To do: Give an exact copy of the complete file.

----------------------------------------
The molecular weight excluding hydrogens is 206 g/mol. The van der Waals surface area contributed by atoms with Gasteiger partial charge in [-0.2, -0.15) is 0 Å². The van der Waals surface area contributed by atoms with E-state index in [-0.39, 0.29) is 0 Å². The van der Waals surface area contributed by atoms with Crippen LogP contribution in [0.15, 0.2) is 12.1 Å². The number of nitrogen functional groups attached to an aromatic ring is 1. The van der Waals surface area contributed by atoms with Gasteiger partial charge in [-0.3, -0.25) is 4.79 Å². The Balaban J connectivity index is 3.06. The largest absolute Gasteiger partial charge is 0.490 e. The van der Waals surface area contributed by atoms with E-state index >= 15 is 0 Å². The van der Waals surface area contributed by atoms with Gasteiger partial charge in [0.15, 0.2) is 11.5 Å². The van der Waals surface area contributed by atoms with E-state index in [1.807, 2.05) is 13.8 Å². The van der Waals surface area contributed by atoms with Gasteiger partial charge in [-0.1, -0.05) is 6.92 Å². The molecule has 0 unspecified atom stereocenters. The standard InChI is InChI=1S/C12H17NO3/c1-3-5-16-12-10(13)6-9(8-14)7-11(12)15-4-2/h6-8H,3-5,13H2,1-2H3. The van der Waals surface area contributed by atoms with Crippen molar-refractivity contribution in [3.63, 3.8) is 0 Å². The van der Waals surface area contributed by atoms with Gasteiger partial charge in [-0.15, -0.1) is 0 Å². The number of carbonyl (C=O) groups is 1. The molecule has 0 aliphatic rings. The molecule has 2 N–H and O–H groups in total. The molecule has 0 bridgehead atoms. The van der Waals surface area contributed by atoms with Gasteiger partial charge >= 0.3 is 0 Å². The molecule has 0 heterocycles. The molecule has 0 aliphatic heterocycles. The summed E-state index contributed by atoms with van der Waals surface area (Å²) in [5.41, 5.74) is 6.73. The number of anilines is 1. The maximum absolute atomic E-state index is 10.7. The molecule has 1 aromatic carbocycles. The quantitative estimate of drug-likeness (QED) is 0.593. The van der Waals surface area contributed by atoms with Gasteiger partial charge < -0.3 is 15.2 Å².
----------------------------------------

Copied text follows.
The molecular weight excluding hydrogens is 206 g/mol. The van der Waals surface area contributed by atoms with Gasteiger partial charge in [-0.2, -0.15) is 0 Å². The van der Waals surface area contributed by atoms with E-state index in [-0.39, 0.29) is 0 Å². The van der Waals surface area contributed by atoms with Crippen LogP contribution in [0.15, 0.2) is 12.1 Å². The number of nitrogen functional groups attached to an aromatic ring is 1. The van der Waals surface area contributed by atoms with Gasteiger partial charge in [-0.3, -0.25) is 4.79 Å². The Balaban J connectivity index is 3.06. The largest absolute Gasteiger partial charge is 0.490 e. The van der Waals surface area contributed by atoms with E-state index >= 15 is 0 Å². The van der Waals surface area contributed by atoms with Gasteiger partial charge in [0.15, 0.2) is 11.5 Å². The van der Waals surface area contributed by atoms with E-state index in [1.807, 2.05) is 13.8 Å². The van der Waals surface area contributed by atoms with Gasteiger partial charge in [-0.1, -0.05) is 6.92 Å². The molecule has 0 unspecified atom stereocenters. The standard InChI is InChI=1S/C12H17NO3/c1-3-5-16-12-10(13)6-9(8-14)7-11(12)15-4-2/h6-8H,3-5,13H2,1-2H3. The van der Waals surface area contributed by atoms with Crippen molar-refractivity contribution in [3.63, 3.8) is 0 Å². The van der Waals surface area contributed by atoms with Gasteiger partial charge in [-0.15, -0.1) is 0 Å². The number of carbonyl (C=O) groups is 1. The molecule has 0 aliphatic rings. The molecule has 2 N–H and O–H groups in total. The molecule has 0 bridgehead atoms. The van der Waals surface area contributed by atoms with Gasteiger partial charge >= 0.3 is 0 Å². The molecule has 0 heterocycles. The molecule has 0 aliphatic heterocycles. The summed E-state index contributed by atoms with van der Waals surface area (Å²) in [5.41, 5.74) is 6.73. The number of anilines is 1. The maximum absolute atomic E-state index is 10.7. The molecule has 1 aromatic carbocycles. The quantitative estimate of drug-likeness (QED) is 0.593. The van der Waals surface area contributed by atoms with Gasteiger partial charge < -0.3 is 15.2 Å².